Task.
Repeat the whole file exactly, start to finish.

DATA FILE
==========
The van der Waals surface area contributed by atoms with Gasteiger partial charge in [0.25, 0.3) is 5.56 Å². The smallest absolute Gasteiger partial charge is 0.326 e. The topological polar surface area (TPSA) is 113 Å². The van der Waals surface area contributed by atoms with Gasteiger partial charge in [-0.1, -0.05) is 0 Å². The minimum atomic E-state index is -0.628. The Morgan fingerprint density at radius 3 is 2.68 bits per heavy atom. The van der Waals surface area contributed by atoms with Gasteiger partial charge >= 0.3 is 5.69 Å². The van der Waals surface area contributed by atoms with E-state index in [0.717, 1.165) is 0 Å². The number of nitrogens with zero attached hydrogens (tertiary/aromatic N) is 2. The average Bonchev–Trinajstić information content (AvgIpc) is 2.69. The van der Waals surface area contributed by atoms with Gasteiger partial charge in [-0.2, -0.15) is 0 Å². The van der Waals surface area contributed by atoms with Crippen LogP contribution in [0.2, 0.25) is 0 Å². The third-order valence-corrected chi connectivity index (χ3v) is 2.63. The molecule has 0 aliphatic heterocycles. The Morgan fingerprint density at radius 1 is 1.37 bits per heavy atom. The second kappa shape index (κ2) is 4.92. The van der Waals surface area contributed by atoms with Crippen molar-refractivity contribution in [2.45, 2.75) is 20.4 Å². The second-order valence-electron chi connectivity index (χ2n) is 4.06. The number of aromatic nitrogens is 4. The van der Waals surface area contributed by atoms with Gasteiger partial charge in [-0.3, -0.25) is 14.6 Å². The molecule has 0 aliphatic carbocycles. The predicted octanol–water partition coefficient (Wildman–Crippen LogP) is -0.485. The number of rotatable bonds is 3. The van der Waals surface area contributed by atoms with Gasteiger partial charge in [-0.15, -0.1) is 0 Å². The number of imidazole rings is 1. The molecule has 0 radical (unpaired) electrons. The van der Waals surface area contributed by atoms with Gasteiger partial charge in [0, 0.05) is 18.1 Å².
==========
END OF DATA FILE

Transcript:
The van der Waals surface area contributed by atoms with Gasteiger partial charge in [0.25, 0.3) is 5.56 Å². The smallest absolute Gasteiger partial charge is 0.326 e. The topological polar surface area (TPSA) is 113 Å². The van der Waals surface area contributed by atoms with Gasteiger partial charge in [-0.1, -0.05) is 0 Å². The minimum atomic E-state index is -0.628. The Morgan fingerprint density at radius 3 is 2.68 bits per heavy atom. The van der Waals surface area contributed by atoms with Gasteiger partial charge >= 0.3 is 5.69 Å². The van der Waals surface area contributed by atoms with E-state index in [0.717, 1.165) is 0 Å². The number of nitrogens with zero attached hydrogens (tertiary/aromatic N) is 2. The average Bonchev–Trinajstić information content (AvgIpc) is 2.69. The van der Waals surface area contributed by atoms with Gasteiger partial charge in [-0.2, -0.15) is 0 Å². The van der Waals surface area contributed by atoms with Crippen LogP contribution in [0.2, 0.25) is 0 Å². The third-order valence-corrected chi connectivity index (χ3v) is 2.63. The molecule has 0 aliphatic heterocycles. The Morgan fingerprint density at radius 1 is 1.37 bits per heavy atom. The second kappa shape index (κ2) is 4.92. The van der Waals surface area contributed by atoms with Crippen molar-refractivity contribution in [2.45, 2.75) is 20.4 Å². The second-order valence-electron chi connectivity index (χ2n) is 4.06. The number of aromatic nitrogens is 4. The van der Waals surface area contributed by atoms with Gasteiger partial charge in [-0.3, -0.25) is 14.6 Å². The molecule has 0 aliphatic carbocycles. The predicted octanol–water partition coefficient (Wildman–Crippen LogP) is -0.485. The number of rotatable bonds is 3. The van der Waals surface area contributed by atoms with Gasteiger partial charge in [-0.15, -0.1) is 0 Å². The number of imidazole rings is 1. The molecule has 0 radical (unpaired) electrons. The van der Waals surface area contributed by atoms with Gasteiger partial charge in [0, 0.05) is 18.1 Å².